Opinion: What Jewish and black people owe each other

A black-and-white photo of Martin Luther King Jr., left, Rabbi Joachim Prinz, A. Philip Randolph and President Kennedy, among other men in suits.
Martin Luther King Jr., from left, Rabbi Joachim Prinz, A. Philip Randolph and President Kennedy on Aug. 28, 1963, the day of the March on Washington.
(Three Lions )

Every January, synagogues across the country hold a special service or ceremony in memory of Martin Luther King Jr. They do this to honor the great man who inspired America to be better, and to honor the special black-Jewish bond so significant to the civil rights era.

Reason No. 1 is more than appropriate; reason No. 2 is a bit complicated.

Many American Jews romanticize what “we” did for “them” during the civil rights era. These Jews resent what they see as a lack of African American support for Jewish causes, including Israel. I have heard such sentiments expressed in my own congregation, as has pretty much every rabbi I know.

In 1999, I became the rabbi of Temple B’nai Abraham, a historic congregation founded in Newark 170 years ago and located today in the nearby suburb of Livingston. If you’ve read Philip Roth, you know Temple B’nai Abraham.


In 1939, Joachim Prinz, recently arrived from Germany, became Temple B’nai Abraham’s rabbi. Of all the rabbis in Berlin, he was the most openly critical — at personal peril — of Hitler and the Nazis. Early on, he saw there was no hope and he urged Jews to leave. He was arrested multiple times and left only when given a deadline before what would have likely been his final detention.

As Prinz took in his new country, the cruelties suffered by its black citizens especially moved him. The moral outrage that fueled his outspokenness in Berlin found its voice here, and he threw himself into the civil rights movement. His involvement culminated in his extraordinary speech, “Silence,” at the 1963 March on Washington, which he gave just before Dr. King delivered his “I have a dream” speech.

Prinz’s civil rights leadership is perhaps the proudest aspect of our congregation’s rich history. Yet as I began to learn more about the congregation, the more I realized that what was being said on the pulpit did not necessarily represent the thoughts of those who sat in the pews.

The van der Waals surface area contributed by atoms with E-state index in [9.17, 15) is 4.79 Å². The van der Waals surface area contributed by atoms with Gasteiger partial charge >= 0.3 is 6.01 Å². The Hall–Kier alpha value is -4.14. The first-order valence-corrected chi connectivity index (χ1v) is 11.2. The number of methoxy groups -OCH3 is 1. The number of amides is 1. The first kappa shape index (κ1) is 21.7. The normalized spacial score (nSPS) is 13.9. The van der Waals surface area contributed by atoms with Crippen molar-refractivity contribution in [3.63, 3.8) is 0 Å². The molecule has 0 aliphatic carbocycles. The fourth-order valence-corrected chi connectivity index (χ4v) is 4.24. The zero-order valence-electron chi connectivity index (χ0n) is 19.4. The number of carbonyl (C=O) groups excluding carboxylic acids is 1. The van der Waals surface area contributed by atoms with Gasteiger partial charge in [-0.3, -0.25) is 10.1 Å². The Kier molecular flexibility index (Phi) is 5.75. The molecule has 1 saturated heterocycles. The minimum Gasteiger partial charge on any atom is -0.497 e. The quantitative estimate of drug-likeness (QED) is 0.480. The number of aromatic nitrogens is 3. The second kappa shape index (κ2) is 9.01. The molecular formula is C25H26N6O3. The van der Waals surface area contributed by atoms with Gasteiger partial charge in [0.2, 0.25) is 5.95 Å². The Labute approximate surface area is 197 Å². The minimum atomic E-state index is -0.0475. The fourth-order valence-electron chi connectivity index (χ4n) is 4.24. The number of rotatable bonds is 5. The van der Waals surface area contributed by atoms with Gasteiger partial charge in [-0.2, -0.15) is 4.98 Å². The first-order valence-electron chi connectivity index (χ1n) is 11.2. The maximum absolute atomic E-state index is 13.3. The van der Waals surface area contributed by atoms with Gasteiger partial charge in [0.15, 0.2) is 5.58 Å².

As Jackie Levine, a protege of Rabbi Prinz and a civil rights leader, now 94, said of her fellow congregants of that time: “If we as a group were more inclined to support King than others were, it was only because we had his friend Prinz as our teacher. But even in our own congregation, many were suspicious of King’s motives. They distrusted him and blacks in general. That was the sad truth.”

This truth is too often ignored or dismissed. In a 2018 Commentary essay, “The Rise of Black Anti-Semitism,” Jamie Kirchick seems to identify the promotion of African American interests as an official mission of the Jewish people. “Almost from the beginning of their mass settlement in the United States,” he wrote, “Jews played an important role in advancing the civil rights of, and furthering opportunities for, African Americans, whose fate Jews considered intertwined with their own as fellow minorities in a WASP-dominated country.” Such an image is falsely nostalgic, self-serving and misleading.

The inner feelings of Southern Jews, for example, are difficult to ascertain, historians tell us. But overall, perhaps out of fear of anti-Semitism, their actions did not reflect much difference from those of their white gentile neighbors. While Atlanta’s Rabbi Jacob Rothschild used his pulpit to preach racial justice, Mark Levy, a Freedom Rider and activist, reported being barred from attending services at a synagogue in Meridian, Miss.


In “Troubling the Waters: Black-Jewish Relations in the American Century,” the historian Cheryl Lynn Greenberg notes that “most Jews were white people, and held white people’s attitudes.” She says “that meant not only a certain amount of Jewish racism, but also an unwillingness to dismantle existing social structures that conferred special benefits on those with white skin, whether they recognized those benefits or not.”

Jewish involvement in the civil rights era does give us much to be proud of. Jews made up perhaps half of white Freedom Riders. They were prominent among the founders and early funders of the NAACP. And a history of the civil rights movement would be incomplete without mentioning Michael Schwerner and Andrew Goodman, who were lynched, along with their fellow Freedom Rider, James Chaney, in Mississippi in 1964. They were true heroes, martyrs even.

But as Greenberg points out, “that Goodman and Schwerner were Jewish says nothing about the commitment of the Jewish community writ large to the problems facing African Americans.” Indeed, we should not assume that the nobility of Goodman and Schwerner, and Rabbi Prinz, and so many others, reflected American Jewish attitudes of the time. To do so is not only inaccurate, it endangers the imperative to aspire to a high moral standard because we think we have already achieved it.

This year’s honoring of Dr. King comes as anti-Semitism is on the rise. If we Jews hope others will be there when we need them, we must be as sensitive to their needs as we hope they will be to ours. A key step is to realize that as a people we have not always been who we wish we had been.

Many Jews did many brave things during the civil rights era because they believed they must. We should feel pride in their bold commitment to Jewish values but not prideful in actions we imagine to be undertaken in the name of us all.

Clifford M. Kulwin is rabbi emeritus of Temple B’nai Abraham inLivingston, N.J.